Maker Corps member Jereme here to talk about a project that I was commissioned to create an award for the Discovery Squad Members, who are our volunteers at the Museum for the summer. These kids work really hard and their coordinator, Aaron, asked if I could create an award in the form of a sun for them dubbed, the Sunshine Award (since, Aaron refers to his Discovery Squad members as his “Rays of Sunshine”). The idea first was to try to create it via a 3D program and then print it, but I didn’t feel that would give me the quality of the sun that I was looking for. 123D Make picI then decided to approach this task from a different angle and make something a bit more abstract, artistically. It would still be a sun, but maybe not in the sense of a sphere with the sun rays coming off of it. This also gave me the opportunity to try a new program, Autodesk 123D Make & Design.

With the 123D Design program I was able to create my 3D sphere image which I then sent over to the 123D Make program to create a model that I could cut out on the laser cutter, and assemble like a 3D puzzle. The file was then exported as a .dxf file in order to modify part of the vertical pieces in Corel Draw.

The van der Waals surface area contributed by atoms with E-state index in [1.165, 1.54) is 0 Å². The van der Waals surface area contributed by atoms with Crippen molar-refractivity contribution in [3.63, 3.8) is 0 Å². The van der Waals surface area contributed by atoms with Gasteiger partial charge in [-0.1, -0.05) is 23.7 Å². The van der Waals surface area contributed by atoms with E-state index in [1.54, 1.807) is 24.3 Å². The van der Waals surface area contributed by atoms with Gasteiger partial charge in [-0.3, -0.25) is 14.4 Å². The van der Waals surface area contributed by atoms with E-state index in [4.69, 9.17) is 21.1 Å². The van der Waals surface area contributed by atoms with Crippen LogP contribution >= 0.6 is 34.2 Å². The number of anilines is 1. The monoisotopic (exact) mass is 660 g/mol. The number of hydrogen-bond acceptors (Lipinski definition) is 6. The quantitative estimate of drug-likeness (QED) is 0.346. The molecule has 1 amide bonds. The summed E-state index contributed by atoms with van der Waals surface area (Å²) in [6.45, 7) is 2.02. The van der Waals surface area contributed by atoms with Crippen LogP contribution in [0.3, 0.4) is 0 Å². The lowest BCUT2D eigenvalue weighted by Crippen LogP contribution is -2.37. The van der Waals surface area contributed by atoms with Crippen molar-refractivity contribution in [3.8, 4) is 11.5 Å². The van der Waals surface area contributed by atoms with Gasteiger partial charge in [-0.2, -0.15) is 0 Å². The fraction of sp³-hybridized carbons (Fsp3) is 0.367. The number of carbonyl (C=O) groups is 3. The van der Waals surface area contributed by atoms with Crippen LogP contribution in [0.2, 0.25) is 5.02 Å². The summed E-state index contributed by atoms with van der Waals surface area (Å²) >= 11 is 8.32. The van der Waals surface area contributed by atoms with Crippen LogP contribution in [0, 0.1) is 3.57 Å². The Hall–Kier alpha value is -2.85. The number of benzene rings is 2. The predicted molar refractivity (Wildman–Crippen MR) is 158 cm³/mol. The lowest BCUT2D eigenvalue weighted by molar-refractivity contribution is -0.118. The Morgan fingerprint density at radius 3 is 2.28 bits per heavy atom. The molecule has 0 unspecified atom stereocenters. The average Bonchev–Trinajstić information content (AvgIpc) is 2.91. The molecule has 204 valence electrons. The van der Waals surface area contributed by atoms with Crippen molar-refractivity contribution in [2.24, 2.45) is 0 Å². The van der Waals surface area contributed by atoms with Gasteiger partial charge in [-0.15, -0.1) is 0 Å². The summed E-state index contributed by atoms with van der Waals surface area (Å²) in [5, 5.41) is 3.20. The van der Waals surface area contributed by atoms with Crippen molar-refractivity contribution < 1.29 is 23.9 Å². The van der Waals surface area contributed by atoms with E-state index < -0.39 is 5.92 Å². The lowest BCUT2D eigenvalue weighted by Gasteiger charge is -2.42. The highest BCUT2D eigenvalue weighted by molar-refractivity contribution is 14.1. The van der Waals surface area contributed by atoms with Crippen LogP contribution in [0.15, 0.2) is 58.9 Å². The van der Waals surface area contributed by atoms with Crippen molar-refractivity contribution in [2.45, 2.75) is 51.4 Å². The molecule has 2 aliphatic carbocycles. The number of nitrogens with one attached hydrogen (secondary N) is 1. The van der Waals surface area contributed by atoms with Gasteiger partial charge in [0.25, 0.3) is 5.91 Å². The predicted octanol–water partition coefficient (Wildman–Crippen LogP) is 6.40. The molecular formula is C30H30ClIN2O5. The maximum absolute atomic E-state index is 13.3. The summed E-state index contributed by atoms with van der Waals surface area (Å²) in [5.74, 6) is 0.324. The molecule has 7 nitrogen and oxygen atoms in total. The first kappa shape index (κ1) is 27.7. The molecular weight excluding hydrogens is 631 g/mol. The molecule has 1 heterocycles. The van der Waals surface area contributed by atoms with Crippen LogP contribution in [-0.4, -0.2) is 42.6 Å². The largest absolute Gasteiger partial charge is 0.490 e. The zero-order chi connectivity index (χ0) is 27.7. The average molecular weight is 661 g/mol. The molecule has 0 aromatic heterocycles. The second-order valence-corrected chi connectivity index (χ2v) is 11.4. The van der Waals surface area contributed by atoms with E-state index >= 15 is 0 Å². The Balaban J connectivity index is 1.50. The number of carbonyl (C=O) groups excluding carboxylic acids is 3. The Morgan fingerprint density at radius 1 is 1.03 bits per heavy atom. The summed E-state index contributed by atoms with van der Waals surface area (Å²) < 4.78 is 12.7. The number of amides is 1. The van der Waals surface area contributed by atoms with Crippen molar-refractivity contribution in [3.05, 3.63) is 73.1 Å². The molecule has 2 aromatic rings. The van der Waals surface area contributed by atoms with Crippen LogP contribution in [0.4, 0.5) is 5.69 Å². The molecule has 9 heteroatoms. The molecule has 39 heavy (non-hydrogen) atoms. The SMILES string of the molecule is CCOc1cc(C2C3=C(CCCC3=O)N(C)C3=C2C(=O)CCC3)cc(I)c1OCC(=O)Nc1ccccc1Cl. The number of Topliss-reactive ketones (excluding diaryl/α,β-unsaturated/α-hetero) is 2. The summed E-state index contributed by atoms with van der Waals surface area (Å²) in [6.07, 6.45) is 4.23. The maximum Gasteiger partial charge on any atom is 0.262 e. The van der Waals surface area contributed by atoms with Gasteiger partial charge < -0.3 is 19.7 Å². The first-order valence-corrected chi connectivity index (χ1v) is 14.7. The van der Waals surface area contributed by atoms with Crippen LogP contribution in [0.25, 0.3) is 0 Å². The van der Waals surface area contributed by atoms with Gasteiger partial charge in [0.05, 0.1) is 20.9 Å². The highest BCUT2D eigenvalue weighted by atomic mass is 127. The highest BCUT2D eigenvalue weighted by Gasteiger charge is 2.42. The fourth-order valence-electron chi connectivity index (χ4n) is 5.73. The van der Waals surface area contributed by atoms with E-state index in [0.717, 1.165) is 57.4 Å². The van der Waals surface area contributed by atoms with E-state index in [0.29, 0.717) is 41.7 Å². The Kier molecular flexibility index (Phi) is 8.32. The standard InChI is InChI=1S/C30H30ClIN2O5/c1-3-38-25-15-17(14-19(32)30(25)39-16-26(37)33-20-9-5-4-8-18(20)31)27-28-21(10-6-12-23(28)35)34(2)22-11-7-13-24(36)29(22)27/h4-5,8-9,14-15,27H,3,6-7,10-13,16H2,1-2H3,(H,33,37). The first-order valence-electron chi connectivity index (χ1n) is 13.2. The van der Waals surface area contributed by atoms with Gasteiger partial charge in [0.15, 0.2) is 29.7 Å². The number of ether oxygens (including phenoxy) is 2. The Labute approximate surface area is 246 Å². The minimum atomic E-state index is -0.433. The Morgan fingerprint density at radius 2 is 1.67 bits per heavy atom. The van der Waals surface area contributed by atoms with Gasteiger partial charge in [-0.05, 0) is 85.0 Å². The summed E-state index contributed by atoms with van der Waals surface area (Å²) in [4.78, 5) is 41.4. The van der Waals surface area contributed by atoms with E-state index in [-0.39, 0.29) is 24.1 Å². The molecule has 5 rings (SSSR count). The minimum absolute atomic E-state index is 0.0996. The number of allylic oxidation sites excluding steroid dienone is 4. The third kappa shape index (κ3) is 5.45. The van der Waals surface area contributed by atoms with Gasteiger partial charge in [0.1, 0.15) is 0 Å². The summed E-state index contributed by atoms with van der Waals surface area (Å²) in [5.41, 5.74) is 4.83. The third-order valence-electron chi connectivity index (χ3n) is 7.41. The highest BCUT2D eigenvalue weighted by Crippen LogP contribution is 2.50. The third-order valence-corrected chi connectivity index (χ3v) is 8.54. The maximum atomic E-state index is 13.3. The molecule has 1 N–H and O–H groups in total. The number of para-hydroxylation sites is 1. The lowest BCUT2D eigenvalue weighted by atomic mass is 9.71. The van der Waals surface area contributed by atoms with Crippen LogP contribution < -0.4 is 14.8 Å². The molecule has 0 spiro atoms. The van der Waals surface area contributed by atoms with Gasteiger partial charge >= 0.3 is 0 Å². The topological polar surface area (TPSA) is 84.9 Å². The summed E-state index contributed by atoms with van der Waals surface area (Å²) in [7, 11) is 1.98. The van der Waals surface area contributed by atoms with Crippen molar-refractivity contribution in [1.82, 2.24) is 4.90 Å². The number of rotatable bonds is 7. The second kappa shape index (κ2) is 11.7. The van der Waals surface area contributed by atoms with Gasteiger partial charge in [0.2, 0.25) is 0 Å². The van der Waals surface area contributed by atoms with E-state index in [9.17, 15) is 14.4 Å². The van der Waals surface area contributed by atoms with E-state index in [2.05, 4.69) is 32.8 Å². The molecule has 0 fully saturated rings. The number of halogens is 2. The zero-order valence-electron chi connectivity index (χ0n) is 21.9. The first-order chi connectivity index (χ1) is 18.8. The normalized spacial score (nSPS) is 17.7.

With the file now in Corel Draw I added the sun rays, a base to the model, and then exported this document to the laser cutter for test cuts. IMG_20160629_084735 After, the test cut I found that the base had too small of a connection to the vertical piece and enlarged it a bit and then cut all of the pieces out on the laser cutter in 1/8” yellow transparent acrylic. IMG_20160622_124251

Assembly was fairly straightforward since the object was symmetrical on the horizontal and on the vertical all of the pieces, minus the two with the sun rays and base were all identical. I test fit all the pieces and after ensuring they all fit well I used two part epoxy in order to join the entire structure together.







The next goal was to set the base into something a bit sturdier, so Brent used a drill press to create a slot in a wood base which I then used the epoxy to set the sun sculpture into the base and make it look like a single complete structure.

The final goal of the project was to create the award placard for the sculpture. I tried a new type of plastic for this that when hit with the laser would go from the gold sheen it had to a dark black sheen. This was then tested and etched creating the, “Sunshine Award, Volunteer of the Week.” The first recipient of the award was Nandini Kommana and she was overjoyed to receive it.